George H. Nash
The Life of Herbert Hoover. The Engineer, 1874-1914.
W. W. Norton & Co., 768pp.
0 393 01634 X

Australian Book Review, November 1984, pp. 23-24.

This first volume of a biography of a U. S. American president deserves to be reviewed in a periodical exclusively concerned with books relating to Australia when that president is Herbert Hoover whose career before 1914 had more impact on this country than on his own. A substantial portion of Nash’s large, though by no means a definitive Life, deals directly with Australia and anyone wishing to understand the development of capitalism here should become acquainted with the evidence provided.

By comparison, Geoffrey Blainey’s writing are infinitely stronger on mining techniques but nowhere near as rich on capital formation, which Nash details without considering the emergence of a higher stage of capitalism, Lenin’s Imperialism, or monopolising capitals.

It is well enough known that Hoover went to Kalgoorlie in 1897 as an engineer. What is less widely appreciated is the work he did in subsequent years to transform the financing of the world’s mining industries. This second phase was associated with visits to Victoria in 1905 and 1907 when, with the Baillieus, the Robinsons and Francis Govett in London, Hoover was active in establishing the Zinc Corporation which, via the Collins House Group, became part of CRA, the largest mining company in Australia.

Nash has subtitled his first installment of Hoover’s life story The Engineer, 1874-1914; a far more accurate guide would have been that given to chapter 19: “The Engineer-Financier”; better yet would have been the trinity “Engineer-manager-financier”.

To say that Hoover shifted mining finances away from speculation and towards long-term earnings is to over-simplify his aims and to overstate his achievements, though that claim points up the transformation that he and his partners at Bewick, Moreing helped to consolidate.

Though Hoover and Govett continued to raid the market and to manipulate production statistics, such doing became secondary, even subsidiary, to their development of a work-wide mining industry that could accumulate capital from its own workings instead of merely stock-jobbing up on the avarice of others. A desire for profits is no guarantee of success and their firm lost one million pounds to the Lodden Valley deep loads.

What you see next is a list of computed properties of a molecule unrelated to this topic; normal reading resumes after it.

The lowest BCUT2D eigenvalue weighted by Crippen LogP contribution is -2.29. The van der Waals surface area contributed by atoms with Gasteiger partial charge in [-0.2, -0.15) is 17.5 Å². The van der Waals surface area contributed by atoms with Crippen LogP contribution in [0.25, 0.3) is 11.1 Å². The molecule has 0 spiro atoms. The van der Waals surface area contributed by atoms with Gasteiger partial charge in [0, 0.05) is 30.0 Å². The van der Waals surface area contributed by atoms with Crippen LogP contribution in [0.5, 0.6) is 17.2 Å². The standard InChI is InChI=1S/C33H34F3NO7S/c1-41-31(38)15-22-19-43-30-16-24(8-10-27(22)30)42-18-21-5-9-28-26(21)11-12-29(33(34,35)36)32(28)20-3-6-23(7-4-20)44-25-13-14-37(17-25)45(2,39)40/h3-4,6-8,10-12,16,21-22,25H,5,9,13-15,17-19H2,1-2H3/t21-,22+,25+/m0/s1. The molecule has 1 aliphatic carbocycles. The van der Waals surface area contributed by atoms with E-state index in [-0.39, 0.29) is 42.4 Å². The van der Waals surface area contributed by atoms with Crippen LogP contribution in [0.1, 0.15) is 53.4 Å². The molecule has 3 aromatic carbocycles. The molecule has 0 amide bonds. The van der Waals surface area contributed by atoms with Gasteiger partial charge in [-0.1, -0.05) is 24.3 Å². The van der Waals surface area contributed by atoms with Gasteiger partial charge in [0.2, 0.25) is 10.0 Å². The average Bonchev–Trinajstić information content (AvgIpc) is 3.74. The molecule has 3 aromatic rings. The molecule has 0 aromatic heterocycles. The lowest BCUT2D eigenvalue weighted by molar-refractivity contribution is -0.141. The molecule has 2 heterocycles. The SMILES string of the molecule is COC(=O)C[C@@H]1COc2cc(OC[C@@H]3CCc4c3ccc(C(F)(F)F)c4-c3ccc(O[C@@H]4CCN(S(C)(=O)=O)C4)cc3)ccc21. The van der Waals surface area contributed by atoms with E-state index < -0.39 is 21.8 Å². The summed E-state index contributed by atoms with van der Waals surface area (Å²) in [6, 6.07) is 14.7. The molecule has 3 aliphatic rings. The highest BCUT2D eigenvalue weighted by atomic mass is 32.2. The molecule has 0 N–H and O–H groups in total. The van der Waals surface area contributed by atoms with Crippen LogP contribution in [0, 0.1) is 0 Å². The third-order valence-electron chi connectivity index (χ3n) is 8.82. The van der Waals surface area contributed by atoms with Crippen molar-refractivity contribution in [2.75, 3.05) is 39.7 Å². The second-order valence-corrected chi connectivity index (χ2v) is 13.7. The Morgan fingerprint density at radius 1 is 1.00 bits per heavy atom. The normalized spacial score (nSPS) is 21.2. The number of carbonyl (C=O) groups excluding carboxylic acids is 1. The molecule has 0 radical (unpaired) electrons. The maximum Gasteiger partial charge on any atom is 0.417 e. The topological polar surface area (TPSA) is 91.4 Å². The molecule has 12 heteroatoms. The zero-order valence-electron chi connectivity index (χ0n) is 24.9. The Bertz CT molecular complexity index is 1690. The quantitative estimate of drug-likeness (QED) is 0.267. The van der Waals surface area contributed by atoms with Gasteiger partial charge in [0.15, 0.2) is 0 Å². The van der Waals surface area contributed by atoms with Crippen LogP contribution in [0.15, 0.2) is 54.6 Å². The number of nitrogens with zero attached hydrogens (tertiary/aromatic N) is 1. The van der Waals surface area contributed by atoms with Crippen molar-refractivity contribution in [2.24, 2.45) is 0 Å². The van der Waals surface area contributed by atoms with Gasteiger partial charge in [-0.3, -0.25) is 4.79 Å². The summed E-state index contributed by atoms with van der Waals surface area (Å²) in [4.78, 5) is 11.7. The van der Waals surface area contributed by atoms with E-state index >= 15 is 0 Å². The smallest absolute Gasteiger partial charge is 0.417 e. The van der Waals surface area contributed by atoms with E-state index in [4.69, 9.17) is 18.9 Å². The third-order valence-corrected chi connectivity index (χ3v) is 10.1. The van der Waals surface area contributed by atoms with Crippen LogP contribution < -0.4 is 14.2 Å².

Students of Australia should not neglect the several chapters on mining ventures in China, Russia and Burma since these contribute to our appreciation of the new managerial forms that Hoover helped to bring to this country and which Alfred Chandler has elaborated in his The Visible Hand (1977), a book that represents American business history at its very best.

Hoover’s career from 1900 to 1914 was an important strand in the emergence of what we today designate as corporations, and what contemporaries of the coming man called cartels or trusts.

An Australianist could skim the opening chapters but to do so would be to miss out on the disturbed years of Hoover’s childhood; Nash’s version is more tantalizing than satisfying. Hoover may not merit a Freud but he requires a more subtle hand than George H. Nash’s which is palsied when it need s to be sympathetic and defensive when its fingers should be enumerating Hoover’s lies.

Nash is a National Review conservative who thinks that business is such a good thing that he finds no cause to conceal its mechanisms. Thus he presents a lot of re-usable material from British company archives. These disclosures are improved by his naivety.

Labor and social historians will benefit from the details on working conditions such as the sacking of a man for talking compensation after injury; the prevalence of typhoid; and the combination of labour discipline, hours and mechanisation. Nash reports, without counter-checking, Hoover’s persistent claims about higher-wage costs in Australia and endorsees the introduction of “cheaper” Italian labourers as an antidote to declining profits.

Later installments of this biography, though predictably less concerned with out affairs, will be worth examining for any residual effects from Hoover’s Australian experiences on his politics as U.S. Secretary of Commerce (1921-28) and then as president (1929-32).

For a scholarly work, Nash’s volume has an uneven mixture of apparatuses: there are no maps, no tables of figures and no listing of the twenty-two pages of illustrations; there are 180 pages of references notes and a sixteen-page index.